In preparing to say farewell to you all, I went back to look at my pictures from the fall of 2017—a moment in time when my life changed dramatically (because I came to Vassar) and when I first met so many of you. The pictures were great! Do you remember the big inauguration party we had at the Deece (now Gordon Commons)? It was all new then. We danced, and I do believe there was some alcohol flowing…for those 21 and up. And then that Halloween party at the President’s House. I remember that I hardly knew my way around the house (it still felt like a hotel to John and me), and so many of you came all dressed up in fabulously creative costumes. That party really made me start to feel like part of the community. In December, I went to Russia and visited students studying there, and by February, we were partying again in the house—serenaded by the Majors. All year, I was bowled over by talented students and fabulous arts and athletic performances…from the many musical groups, to the Contrasts fashion show, to the many dramas and exhibitions I visited along with regular rugby, field hockey, squash, and other contests. And then the celebration of Holi in the spring where we threw brightly colored powder at each other…ah, those were the days.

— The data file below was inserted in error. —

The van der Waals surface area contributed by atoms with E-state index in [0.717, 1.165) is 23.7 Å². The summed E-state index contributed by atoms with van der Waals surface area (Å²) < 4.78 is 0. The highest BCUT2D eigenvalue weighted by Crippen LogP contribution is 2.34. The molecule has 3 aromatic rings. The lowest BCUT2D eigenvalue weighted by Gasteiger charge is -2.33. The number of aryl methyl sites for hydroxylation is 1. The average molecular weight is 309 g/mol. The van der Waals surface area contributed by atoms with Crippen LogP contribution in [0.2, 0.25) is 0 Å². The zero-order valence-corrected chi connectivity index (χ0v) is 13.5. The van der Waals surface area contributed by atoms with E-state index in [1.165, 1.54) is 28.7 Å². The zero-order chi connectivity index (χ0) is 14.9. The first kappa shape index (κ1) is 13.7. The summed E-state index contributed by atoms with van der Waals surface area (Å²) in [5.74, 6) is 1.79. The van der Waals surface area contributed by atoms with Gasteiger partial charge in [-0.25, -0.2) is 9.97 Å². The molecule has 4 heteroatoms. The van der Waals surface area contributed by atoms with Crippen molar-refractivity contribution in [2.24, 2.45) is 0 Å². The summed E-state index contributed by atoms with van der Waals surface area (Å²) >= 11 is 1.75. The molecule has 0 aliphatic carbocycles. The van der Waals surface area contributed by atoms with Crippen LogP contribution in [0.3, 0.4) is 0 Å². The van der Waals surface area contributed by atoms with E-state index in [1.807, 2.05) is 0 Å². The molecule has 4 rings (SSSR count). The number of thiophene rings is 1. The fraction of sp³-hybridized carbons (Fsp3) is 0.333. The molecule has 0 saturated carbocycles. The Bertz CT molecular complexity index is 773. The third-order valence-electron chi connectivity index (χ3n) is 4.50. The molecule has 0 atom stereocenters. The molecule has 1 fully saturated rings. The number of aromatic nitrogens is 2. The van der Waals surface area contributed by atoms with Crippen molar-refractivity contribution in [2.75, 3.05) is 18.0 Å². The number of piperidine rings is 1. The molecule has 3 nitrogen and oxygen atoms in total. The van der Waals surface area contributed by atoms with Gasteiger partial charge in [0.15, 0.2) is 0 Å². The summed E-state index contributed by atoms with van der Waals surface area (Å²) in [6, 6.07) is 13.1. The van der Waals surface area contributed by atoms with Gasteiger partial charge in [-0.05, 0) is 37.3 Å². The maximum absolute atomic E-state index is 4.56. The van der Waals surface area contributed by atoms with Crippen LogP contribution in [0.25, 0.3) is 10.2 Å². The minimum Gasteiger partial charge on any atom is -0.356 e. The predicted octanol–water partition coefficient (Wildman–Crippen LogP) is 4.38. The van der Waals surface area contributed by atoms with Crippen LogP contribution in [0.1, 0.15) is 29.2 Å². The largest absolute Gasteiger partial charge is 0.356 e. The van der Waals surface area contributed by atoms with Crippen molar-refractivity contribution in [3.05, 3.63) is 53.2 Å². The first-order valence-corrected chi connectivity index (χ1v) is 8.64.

Your time here, although cut short by this pandemic, has been so memorable to me and I imagine to you. I am betting that your last years have had ups and downs, and they have been marked by learning, by changing your mind, by intense conversations, and even more intense emotions. You have likely fell in love and fallen out of love. You have found something you are really good at but do not like, and other things you love but seem to have no special talent for. And then, you have happened upon activities you both love and excel in. You have had regrets and you have experienced uncanny luck as well. And you have been changed.